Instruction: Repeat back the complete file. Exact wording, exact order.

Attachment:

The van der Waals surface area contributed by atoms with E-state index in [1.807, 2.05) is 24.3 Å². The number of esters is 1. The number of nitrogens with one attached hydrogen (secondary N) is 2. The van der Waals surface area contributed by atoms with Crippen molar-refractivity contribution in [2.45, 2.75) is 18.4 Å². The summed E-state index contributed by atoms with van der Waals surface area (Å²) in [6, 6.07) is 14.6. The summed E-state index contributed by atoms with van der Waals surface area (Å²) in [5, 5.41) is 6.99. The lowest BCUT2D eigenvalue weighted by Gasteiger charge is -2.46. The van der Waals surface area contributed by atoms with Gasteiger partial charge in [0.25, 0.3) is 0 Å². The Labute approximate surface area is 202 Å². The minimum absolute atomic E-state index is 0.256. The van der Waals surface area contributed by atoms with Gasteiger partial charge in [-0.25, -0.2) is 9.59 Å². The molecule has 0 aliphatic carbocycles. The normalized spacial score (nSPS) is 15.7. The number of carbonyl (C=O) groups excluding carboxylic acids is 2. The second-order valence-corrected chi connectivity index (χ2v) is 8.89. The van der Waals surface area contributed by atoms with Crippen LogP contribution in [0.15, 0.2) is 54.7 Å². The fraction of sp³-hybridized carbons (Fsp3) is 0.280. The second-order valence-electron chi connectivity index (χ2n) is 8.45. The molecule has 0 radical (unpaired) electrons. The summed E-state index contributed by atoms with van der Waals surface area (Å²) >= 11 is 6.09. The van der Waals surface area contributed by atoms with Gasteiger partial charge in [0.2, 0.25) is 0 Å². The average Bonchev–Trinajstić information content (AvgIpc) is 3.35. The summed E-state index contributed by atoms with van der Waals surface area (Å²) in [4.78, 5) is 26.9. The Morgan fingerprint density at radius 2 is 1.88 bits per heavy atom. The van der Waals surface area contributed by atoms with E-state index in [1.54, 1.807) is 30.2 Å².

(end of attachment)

The van der Waals surface area contributed by atoms with E-state index in [1.807, 2.05) is 24.3 Å². The number of esters is 1. The number of nitrogens with one attached hydrogen (secondary N) is 2. The van der Waals surface area contributed by atoms with Crippen molar-refractivity contribution in [2.45, 2.75) is 18.4 Å². The summed E-state index contributed by atoms with van der Waals surface area (Å²) in [6, 6.07) is 14.6. The summed E-state index contributed by atoms with van der Waals surface area (Å²) in [5, 5.41) is 6.99. The lowest BCUT2D eigenvalue weighted by Gasteiger charge is -2.46. The van der Waals surface area contributed by atoms with Gasteiger partial charge in [0.25, 0.3) is 0 Å². The Labute approximate surface area is 202 Å². The minimum absolute atomic E-state index is 0.256. The van der Waals surface area contributed by atoms with Gasteiger partial charge in [-0.25, -0.2) is 9.59 Å². The molecule has 0 aliphatic carbocycles. The normalized spacial score (nSPS) is 15.7. The number of carbonyl (C=O) groups excluding carboxylic acids is 2. The second-order valence-corrected chi connectivity index (χ2v) is 8.89. The van der Waals surface area contributed by atoms with Crippen LogP contribution in [0.15, 0.2) is 54.7 Å². The fraction of sp³-hybridized carbons (Fsp3) is 0.280. The second-order valence-electron chi connectivity index (χ2n) is 8.45. The molecule has 0 radical (unpaired) electrons. The summed E-state index contributed by atoms with van der Waals surface area (Å²) >= 11 is 6.09. The van der Waals surface area contributed by atoms with Gasteiger partial charge in [0.2, 0.25) is 0 Å². The average Bonchev–Trinajstić information content (AvgIpc) is 3.35. The summed E-state index contributed by atoms with van der Waals surface area (Å²) in [4.78, 5) is 26.9. The Morgan fingerprint density at radius 2 is 1.88 bits per heavy atom. The van der Waals surface area contributed by atoms with E-state index in [1.54, 1.807) is 30.2 Å².